Once turns have ended, there are also a few final awards which are doled out to whoever collected most coins at one time, won the most mini-games or landed on the Green Spaces triggering an event. These really can shift the tide as you may have theoretically the most stars by the end of the turns only to lose out to an opponent that won the three star rewards. My experience playing this with CPU opponents was nerve-racking on the harder difficulty as it was here they tended to usurp me and less fun to curse them as you would a friend sitting next to you. There is a feeling with this game that it is always trying to keep things balanced. Very rarely will you have all of the luck (good or bad) and it is similar to Mario Kart 64’s notorious ‘rubber banding’ in that the AI wants the momentum to constantly shift. The unpredictability of the game will be its charm for many players but equally its main turn-off. Each match is never guaranteed when there is the dreaded Chance Time space. This has the person who landed on this spot select a series of roulette boxes which essentially can force players to give coins to another or even stars, theoretically changing the entire outcome of the game. On playing this on the harder difficulty on my own against the CPU characters I became convinced they were working together to take me down and the Chance Time was a nerve-wracking experience every time. Of course, when I was losing badly they were sometimes a delight. Defeating the main boards and earning enough coins or 100 stars respectively over many games will eventually unlock the last two boards however this in reality took much longer than it should have. I must have played around 30 different games on my own before I finally unlocked the last board and by this point my patience was wearing thin having to replay those mini-games. As fun as most of them are their appeal can only last so long and the novelty dissipated. But there are a decent amount of other modes which I did appreciate to break up the monotony. Using coins earned throughout your playthroughs you can buy items from the Mushroom Shop, such as random dice blocks which can appear in the main games to doll out extra coins, reduce coins, add more chance of a higher dice roll, switch character positions and all manner of things. There is a Mini-game Stadium which is basically a simpler board with the goal of earning the most coins purely in mini-games so it was a brisker affair which I appreciated. You can also buy every single mini-game for use in custom games against friends which, again, is a neat option although will take a considerable amount of time based on how slow it takes to earn coins.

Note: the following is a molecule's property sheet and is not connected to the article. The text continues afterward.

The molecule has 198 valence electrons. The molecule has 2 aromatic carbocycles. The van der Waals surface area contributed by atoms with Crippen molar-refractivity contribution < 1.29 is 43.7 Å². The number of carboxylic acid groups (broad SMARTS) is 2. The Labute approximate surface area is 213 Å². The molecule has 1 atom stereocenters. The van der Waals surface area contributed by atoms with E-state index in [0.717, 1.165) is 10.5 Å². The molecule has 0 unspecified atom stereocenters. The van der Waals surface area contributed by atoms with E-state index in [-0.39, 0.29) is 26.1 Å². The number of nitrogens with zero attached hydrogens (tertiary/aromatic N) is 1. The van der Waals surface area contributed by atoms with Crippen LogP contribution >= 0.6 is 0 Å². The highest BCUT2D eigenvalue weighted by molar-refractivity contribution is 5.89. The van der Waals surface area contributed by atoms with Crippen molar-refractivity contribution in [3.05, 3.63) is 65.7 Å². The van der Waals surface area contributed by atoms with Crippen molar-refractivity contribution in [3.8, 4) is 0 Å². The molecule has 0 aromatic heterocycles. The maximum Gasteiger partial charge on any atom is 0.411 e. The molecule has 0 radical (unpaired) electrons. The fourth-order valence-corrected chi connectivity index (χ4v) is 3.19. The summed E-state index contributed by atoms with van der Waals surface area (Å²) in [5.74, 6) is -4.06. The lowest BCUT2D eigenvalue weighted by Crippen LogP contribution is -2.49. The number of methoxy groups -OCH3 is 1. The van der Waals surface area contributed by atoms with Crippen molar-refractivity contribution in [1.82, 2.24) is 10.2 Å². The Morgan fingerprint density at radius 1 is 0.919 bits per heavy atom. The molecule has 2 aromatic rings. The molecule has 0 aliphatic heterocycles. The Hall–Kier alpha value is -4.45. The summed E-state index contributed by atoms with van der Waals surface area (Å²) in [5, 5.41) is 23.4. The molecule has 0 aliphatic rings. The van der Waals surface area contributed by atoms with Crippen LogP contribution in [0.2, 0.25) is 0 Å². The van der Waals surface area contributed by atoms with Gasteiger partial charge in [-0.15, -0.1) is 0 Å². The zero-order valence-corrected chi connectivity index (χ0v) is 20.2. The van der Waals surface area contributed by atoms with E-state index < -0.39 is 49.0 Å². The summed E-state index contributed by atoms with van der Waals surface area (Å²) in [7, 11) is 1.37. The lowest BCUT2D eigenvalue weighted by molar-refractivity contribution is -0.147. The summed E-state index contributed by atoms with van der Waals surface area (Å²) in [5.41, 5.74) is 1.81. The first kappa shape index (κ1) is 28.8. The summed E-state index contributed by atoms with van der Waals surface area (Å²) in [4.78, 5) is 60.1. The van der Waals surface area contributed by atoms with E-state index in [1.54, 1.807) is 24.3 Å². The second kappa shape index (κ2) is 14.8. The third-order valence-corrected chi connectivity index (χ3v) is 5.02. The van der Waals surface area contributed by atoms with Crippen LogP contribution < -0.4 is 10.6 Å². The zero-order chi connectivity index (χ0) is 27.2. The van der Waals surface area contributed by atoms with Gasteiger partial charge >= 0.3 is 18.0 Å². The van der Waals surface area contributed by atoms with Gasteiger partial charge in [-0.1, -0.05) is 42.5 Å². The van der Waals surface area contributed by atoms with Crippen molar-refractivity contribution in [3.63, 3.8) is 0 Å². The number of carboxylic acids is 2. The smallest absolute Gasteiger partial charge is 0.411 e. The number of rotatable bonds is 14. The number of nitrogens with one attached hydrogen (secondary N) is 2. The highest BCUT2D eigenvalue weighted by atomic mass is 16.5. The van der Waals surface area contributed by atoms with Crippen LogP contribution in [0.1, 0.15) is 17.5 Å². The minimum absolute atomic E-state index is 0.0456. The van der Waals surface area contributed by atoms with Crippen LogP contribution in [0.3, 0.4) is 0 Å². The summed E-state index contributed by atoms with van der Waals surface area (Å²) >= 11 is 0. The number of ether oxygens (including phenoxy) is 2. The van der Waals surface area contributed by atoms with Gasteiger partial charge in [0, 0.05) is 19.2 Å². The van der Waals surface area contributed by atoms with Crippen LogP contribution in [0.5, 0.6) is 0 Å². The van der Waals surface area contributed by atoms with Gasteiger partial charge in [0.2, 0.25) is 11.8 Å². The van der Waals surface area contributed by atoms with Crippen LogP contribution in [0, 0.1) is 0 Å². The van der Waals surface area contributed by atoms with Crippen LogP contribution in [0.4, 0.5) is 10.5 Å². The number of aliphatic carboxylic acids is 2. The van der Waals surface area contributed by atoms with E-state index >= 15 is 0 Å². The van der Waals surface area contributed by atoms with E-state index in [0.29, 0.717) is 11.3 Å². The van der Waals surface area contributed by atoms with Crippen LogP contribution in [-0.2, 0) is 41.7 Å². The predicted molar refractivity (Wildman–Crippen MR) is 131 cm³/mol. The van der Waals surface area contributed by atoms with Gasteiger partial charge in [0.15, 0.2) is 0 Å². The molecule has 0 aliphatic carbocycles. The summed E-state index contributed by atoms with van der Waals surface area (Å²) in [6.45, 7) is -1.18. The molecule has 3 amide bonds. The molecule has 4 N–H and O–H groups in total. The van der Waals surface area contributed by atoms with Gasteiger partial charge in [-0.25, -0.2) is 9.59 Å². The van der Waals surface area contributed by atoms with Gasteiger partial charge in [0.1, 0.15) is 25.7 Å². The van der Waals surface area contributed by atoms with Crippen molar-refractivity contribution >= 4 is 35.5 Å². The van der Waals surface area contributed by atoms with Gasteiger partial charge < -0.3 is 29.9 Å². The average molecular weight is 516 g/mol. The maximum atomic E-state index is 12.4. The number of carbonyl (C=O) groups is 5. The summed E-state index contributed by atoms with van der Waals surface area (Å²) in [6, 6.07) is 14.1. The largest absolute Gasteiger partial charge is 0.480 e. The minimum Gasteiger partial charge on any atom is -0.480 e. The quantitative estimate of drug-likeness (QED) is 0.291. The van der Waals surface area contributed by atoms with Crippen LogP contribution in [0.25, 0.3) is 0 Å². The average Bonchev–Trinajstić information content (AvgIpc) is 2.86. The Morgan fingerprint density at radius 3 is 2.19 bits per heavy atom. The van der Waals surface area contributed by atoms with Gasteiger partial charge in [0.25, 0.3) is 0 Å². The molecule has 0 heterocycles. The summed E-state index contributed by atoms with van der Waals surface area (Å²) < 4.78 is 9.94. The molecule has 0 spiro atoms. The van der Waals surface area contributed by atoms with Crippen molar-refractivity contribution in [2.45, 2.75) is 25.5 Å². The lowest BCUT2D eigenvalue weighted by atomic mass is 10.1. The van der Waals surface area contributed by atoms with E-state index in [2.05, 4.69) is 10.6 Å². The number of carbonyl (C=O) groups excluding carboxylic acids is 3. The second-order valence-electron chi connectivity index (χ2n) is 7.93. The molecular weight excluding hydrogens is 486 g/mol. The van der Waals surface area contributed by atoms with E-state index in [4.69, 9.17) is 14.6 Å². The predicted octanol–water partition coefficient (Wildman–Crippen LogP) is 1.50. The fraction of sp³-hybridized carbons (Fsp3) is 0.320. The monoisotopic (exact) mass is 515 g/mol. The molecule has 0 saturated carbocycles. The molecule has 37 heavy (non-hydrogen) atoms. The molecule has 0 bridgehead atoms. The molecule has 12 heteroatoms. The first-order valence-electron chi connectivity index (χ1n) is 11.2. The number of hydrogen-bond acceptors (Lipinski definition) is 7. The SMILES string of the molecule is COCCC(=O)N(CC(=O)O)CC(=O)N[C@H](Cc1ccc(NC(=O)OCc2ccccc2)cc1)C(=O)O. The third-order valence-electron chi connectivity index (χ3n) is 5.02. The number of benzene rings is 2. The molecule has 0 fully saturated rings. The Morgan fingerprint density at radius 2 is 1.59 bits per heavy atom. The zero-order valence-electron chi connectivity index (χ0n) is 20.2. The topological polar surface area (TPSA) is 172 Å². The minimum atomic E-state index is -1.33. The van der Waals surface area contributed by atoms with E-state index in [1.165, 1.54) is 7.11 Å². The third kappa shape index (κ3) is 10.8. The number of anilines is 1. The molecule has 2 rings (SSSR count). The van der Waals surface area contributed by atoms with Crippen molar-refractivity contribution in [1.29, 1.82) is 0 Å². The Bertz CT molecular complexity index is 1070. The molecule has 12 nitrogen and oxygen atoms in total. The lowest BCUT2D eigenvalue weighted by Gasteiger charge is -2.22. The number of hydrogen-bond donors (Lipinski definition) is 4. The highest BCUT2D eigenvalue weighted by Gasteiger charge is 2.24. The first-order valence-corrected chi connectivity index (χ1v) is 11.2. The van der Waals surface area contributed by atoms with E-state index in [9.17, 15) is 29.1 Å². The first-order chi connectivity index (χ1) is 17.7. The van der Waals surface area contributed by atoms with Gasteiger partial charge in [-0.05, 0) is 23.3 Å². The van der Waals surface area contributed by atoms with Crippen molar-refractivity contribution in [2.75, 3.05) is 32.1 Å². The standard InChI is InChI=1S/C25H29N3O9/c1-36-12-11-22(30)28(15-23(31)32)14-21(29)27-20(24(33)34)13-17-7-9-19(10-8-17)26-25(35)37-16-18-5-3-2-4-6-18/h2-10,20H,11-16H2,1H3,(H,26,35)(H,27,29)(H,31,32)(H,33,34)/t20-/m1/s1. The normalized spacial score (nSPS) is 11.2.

The main optional mode I really appreciated was the Mini Game Island. This takes the form of a top-down single-player mini-game campaign which essentially requires you to playthrough each one to progress to the next. This was surprisingly difficult because some games’ objectives were tougher than usual and if you fail you lose lives which (when ran out) puts you back to the last save spot. It feels like a simplified Super Mario over-world and the mini-games are the levels to beat which for an optional mode is actually pretty engaging. Visually, it’s a bright and colourful experience which fits well considering the game is arguably aimed at the younger age group and the pre-rendered boards have their detractors but I feel they work to make the maps look busy. The actual character models have aged less gracefully as they do appear typically jaggy and lacking in detail. However, the music is nicely varied for each of the boards and some will definitely stick in your head even after playing the game. Combined with the writing and the silly voice-overs for the characters there is definitely a playfulness which I appreciate even as a grown adult. In fact, it’s partly because of its sense of mischievous humour meshed with the family-friendly tone that adds to its charm. Ultimately, Mario Party was always a fantastic multiplayer game and that is unquestionably still the best way to enjoy it. Sure, there is some great fun to be had as a single-player experience and Hudson Soft packed in enough variety, modes and unlockable items to justify repeat playthroughs. However, the eventual repetition and frustrating analogue-spin mini-games do dampen slightly what is otherwise another stellar offering from Nintendo.